A number of bills died as a result of not being heard in committee and thus not being eligible for third reading. Of the total of nearly 800 bills introduced, about 242 bills are still alive as we begin the second half of the legislative session. We started the session with more than 100 bills of potential impact to IU that we were monitoring. At the halfway point, this number has been reduced by more than half to nearly 45.

Here's an update on the status of some of the bills that are still alive that we will be monitoring during the second half of the legislative session.

House Bills:

1001: The bill addresses lobbying reform, but does not incorporate provisions impacting university government relations activities.

1002: The bill would require that at least 80 percent of contractor employees working on public works projects be Indiana residents.

1063: The bill requires that public facilities be designed to meet energy efficient standards.

1065: The bill would prohibit certain restrictions on carrying firearms but the bill includes exceptions for university campuses.

1086: The bill primarily deals with property taxation but also includes a provision that would require state agencies and universities to report certain financial information to the state auditor for posting on a Web site.

1131: The bill would ban smoking in public places but incorporates exemptions for certain businesses.

1135: The bill would require universities to accept credit for advanced placement coursework completed by high school students when they achieve a score of three or higher on the advanced placement exam administered by the College Board.

1297: The bill incorporates a number of revisions to the university bonding statute.

1365: The bill would prohibit tuition being charged for certain dual credit course offerings.
Senate Bills:

25: The bill is similar to HB 1065 by limiting restrictions on carrying firearms but like HB 1065, includes an exemption for universities.

84: The bill provides members of the General Assembly and its staff access to certain university library and research resources, as long as such access does not violate subscription agreements.

114: The bill addresses government ethics and lobbying reform. It would require universities to report certain government relations expenditures and categorize university and state agency government relations staff as "legislative liaisons."

213: The bill addresses illegal immigration issues and includes a provision prohibiting a state agency from entering into a contract for services unless the contract requires the contractor to verify the legal status of its employees through the federally maintained E-Verify program.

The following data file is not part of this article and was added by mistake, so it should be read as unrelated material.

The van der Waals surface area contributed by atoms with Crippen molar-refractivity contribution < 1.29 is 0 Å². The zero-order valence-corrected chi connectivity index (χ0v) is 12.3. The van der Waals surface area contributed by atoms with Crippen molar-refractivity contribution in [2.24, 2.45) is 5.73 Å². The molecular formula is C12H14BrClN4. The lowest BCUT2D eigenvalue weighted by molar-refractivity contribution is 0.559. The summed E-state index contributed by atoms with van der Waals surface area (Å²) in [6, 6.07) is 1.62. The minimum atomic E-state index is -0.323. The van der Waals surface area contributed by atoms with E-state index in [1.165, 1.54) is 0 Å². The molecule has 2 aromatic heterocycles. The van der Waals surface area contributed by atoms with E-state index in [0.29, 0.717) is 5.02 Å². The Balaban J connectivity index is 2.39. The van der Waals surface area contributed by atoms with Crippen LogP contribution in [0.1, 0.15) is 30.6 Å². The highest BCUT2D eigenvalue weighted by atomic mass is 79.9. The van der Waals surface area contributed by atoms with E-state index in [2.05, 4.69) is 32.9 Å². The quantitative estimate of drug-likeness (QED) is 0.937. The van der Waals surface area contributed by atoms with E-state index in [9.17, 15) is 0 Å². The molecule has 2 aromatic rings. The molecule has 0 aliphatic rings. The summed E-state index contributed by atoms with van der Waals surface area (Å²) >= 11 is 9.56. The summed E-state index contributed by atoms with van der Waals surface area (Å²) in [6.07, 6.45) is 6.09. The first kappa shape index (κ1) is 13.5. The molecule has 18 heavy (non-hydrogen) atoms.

This report has been brought to you by the Indiana University Office of Government Relations with editorial and technical support from the Office of the Vice President for Public Affairs and Government Relations. 

Please contact IU Government Relations via e-mail at or by phone at 317.681.1776 if you have comments, questions, or suggestions for improvement.

(HHE: 2/8/2010)

230: The bill provides that the governing body of a public agency shall also give public notice by electronic mail to any person (excluding news media) who annually requests notice of meetings.

237: The bill establishes an interim study committee to review state economic development matters, including the role of state higher education institutions.

257: The bill was amended in committee to require the Indiana Commission for Higher Education to review proposed university facility projects within 90 days of submission of a request for review. The bill was also amended to make NACEP (National Alliance of Concurrent Enrollment Partnerships) accreditation for dual credit courses optional.

Looking ahead to next week, the entire legislative process of hearing bills in committee and then second and third readings on the floor of each Chamber are repeated. Of course, the Senate will be working on House bills and the House on Senate bills. With fewer than half of the original number of introduced bills eligible for further consideration, we expect the volume of legislative activity to be diminished but more focused on key issues.

19th Annual HHE Statehouse Visit a Success

The 19th annual Hoosiers for Higher Education Statehouse Visit was held this past Tuesday, Feb. 2. The theme, "Innovation Accelerated by Tradition," demonstrated the broad impact of IU around the state, nation and world. Exhibits from several departments, schools and programs at IU showcased IU's engagement activities. President Michael McRobbie, Trustee Sue Talbot, and IU Southeast student James Bonsall addressed the crowd of more than 500.

Special guests, Rep. Peggy Welch (Bloomington) and Senator Vi Simpson (Ellettsville) also challenged the students to ask their elected officials to continue their support of IU and higher education. Sen. Connie Sipes (New Albany) was presented the Welsh-Bowen Distinguished Public Official award by President McRobbie on the floor of the Senate.

Our Government Relations team extends tremendous appreciation to everyone in attendance and to all of our IU advocates for their vital support of our work in the statehouse each year.

(HHE: 2/8/2010)